Understanding Osteoarthritis


Knee pain is a common problem in Asia, especially in individuals above the age of 40. The most common cause of knee pain is degenerative osteoarthritis.

Women are more prone to osteoarthritis. It is characterized by mild to debilitating pain. The treatment ranges from physiotherapy, medication, injection and surgery. Once the condition is diagnosed, it is important to choose the treatment according to the individual’s age, and severity of the symptoms.

What is osteoarthritis?

Osteoarthritis is a common problem for many people after middle age. Osteoarthritis is sometimes referred to as degenerative, or wear and tear arthritis, and is the most common form of arthritis. The disease causes cartilage breakdown found in joints, which removes the buffer between bones and the resulting bone against bone friction causes pain. Bone spurs may also form around the joint as the body’s response.

The symptoms of osteoarthritis are mainly pain, swelling, and stiffening of the knee. Osteoarthritis develops slowly, but one may be presented with sudden attacks of knee pain. The pain of osteoarthritis is usually worse after engaging in an activity. Some patients may even feel pain and stiffness when standing after a prolong period of sitting. Activities such as squatting and climbing of stairs my become painful. In the late stages of the condition, the patient may even feel the pain worsening with walking.

How do you get Osteoarthritis?

There are a wide array of factors that cause the development and progression of the disease. These risk factors may include:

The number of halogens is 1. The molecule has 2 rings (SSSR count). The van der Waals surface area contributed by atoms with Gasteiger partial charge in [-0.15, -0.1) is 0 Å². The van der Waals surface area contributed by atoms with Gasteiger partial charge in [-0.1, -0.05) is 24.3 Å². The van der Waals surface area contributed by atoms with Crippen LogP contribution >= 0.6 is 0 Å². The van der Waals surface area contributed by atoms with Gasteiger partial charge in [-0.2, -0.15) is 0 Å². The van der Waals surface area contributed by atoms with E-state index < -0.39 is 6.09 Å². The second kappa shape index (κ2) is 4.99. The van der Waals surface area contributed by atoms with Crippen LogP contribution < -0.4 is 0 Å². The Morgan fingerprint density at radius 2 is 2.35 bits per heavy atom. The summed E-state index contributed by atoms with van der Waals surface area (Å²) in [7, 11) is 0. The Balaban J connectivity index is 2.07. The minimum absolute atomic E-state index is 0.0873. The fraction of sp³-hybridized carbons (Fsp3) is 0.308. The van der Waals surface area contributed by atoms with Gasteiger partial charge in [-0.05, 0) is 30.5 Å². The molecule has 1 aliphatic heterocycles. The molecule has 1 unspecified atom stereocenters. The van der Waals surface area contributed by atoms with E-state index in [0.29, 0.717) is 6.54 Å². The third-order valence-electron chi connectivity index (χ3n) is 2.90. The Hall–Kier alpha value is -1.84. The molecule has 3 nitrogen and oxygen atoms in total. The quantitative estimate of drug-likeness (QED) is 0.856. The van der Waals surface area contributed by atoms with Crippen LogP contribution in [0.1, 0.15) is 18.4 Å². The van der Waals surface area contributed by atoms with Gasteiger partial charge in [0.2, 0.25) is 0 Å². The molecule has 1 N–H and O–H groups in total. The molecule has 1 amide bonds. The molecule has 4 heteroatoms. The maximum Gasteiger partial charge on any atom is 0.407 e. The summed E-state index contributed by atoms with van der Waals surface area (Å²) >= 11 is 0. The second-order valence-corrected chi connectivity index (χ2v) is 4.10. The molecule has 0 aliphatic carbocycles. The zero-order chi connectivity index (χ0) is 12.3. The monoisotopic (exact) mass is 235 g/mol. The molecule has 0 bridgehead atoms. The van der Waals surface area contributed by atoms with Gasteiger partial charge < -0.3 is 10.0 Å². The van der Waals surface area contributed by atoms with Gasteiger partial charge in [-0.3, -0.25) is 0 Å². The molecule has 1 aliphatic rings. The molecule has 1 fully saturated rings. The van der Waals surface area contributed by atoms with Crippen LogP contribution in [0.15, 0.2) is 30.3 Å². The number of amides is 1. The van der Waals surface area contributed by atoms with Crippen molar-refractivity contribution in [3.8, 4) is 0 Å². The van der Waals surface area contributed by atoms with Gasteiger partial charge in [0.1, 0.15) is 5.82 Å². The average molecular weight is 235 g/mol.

• Aging
  • Obesity issues
  • Joint injuries from sporting activities, work or accidents
  • Genetical makeup 


How can osteoarthritis be diagnosed?

Osteoarthritis can be diagnosed by an orthopaedic surgeon, who conducts a full physical examination of the symptoms. The physician may also recommend X-ray investigations to confirm the presence of the condition. In some cases of early osteoarthritis, the X-ray examination may not show changes that are typical of osteoarthritis. In such cases where the diagnosis is unclear, arthroscopy may be conducted to look inside the knee, to investigate if the joint surfaces are beginning to develop changes from wear and tear.

Arthroscopy is a surgical procedure where a small fibre-optic television camera is inserted into the knee joint through a very small incision, which is about 5mm. The orthopaedic surgeon then directs the camera around the joint while viewing the pictures on a TV screen. The structures inside the joint can then be examined with small surgical instruments to see if there is any damage.

Treatment of Osteoarthritis

  • Weight management to relieve stress on weight-bearing joints
  • Glucosamine Sulphate 1500mg per day
  • Anti-inflammatory drugs and analgesics
  • Injection of lubricants into the knee
  • Arthroscopy to wash away the inflamed fluid, debris and loose fragments inside the joint. Abrasive-therapy to stimulate cartilage growth
  • Osteotomy to straighten the leg to reduce the stress acting on the bad part of the knee
  • Partial knee replacements (unicompartmental knee replacement replaces only the diseased portion of the joint)
  • Total knee replacement (used when severe osteoarthritis is present)

Orthopaedic SurgeonToday’s guest post on understanding osteoarthritis is by Dr Kevin Yip, Orthopaedic Surgeon, with over 20 years of experience.  Dr Yip´s main areas of interest are knee and shoulder surgeries. He also treats various conditions related to neck and back, and to upper and lower limbs.

Dr Yip obtained his medical degree from St. Thomas’ Hospital London, England. He completed his post-graduate training in London, obtained his Fellowship of the Royal College of Surgeons in 1990, and worked in several hospital units in England before moving to Hong Kong.  After leaving Hong Kong in 1998, he joined Gleneagles Hospital as a Consultant Orthopaedic Surgeon.

Understanding Osteoarthritis

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